Here are several of my favorite recent personal finance articles:
What If Everything in Life Depreciated Like New Cars by Millennial Money Man
As I have written about in the past, cars do more than anything else to destroy the wealth of middle-class Americans. The reason is that they depreciate so quickly. Spending so much of our money on something that loses value is not a wise financial move. This article drives that point home in a memorable fashion by imagining what life would be like if everything depreciated like cars. Interesting idea.
The Three Category Budget by C. Osvaldo Gomez at Beating Broke
Shane teaches a financial literacy class to 8th graders so we he wanted to keep the topic of budgeting simple. In his research he found this 3-category (you can add subcategories) budget that I really like. Since I believe simple personal finance solutions work best for everyone – not just 8th graders – I wanted to share it with you.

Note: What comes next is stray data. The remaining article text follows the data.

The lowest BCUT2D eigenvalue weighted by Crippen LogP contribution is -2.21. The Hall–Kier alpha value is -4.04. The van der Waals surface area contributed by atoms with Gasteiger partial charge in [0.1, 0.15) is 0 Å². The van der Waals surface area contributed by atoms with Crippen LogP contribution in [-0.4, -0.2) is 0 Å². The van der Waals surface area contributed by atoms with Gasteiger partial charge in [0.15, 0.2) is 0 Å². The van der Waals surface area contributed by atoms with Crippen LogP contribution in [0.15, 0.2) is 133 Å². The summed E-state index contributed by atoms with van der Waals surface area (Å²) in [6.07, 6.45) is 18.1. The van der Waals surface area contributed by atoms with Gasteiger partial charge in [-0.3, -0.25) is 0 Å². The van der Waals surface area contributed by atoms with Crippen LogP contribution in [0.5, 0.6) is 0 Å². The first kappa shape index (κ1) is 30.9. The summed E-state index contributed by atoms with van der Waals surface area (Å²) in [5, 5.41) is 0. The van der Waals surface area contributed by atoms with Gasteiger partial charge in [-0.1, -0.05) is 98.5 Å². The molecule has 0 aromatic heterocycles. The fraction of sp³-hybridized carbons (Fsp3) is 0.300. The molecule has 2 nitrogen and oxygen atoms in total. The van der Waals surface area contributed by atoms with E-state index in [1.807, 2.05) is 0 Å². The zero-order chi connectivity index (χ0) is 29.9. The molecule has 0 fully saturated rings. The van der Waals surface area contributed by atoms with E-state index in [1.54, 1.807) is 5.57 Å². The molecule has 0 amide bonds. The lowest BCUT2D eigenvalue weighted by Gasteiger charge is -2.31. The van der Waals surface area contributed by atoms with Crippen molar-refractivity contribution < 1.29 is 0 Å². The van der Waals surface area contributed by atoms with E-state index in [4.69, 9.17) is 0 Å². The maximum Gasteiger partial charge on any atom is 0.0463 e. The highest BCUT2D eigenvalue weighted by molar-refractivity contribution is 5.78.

She Won the Lottery at 17. Now She Blames Euromillions Officials for ‘Ruining Her Life’ by Peter Holley at the Washington Post
I am intrigued by what happens to people who get a lot of money all at once, especially when it is unexpected and unearned. While we think this would be a good thing it literally chances everything in an instant, and usually ends up causing more problems than it solves. This is an interesting story of someone who won a lottery in Scotland at the age of 17 – apparently you only have to be 16 to buy tickets in Scotland. She is now considering suing to have the legal age for participation raised to 18.
Determine Your T-Rex Score at The Wealth Game
“T-REX” stands for Total Return Efficiency Index. This is a tool, not an article, but I absolutely love it. One of the things I write about a lot is how investment fees that seem small can take a huge chunk of your returns over time. John Bogle calls this “the tyranny of compounding costs.” This easy to use tool visually illustrates this for any investment amount, fee, and time period you enter. To quote Bogle again, “costs matter,” and this tool drives that point home in a memorable way.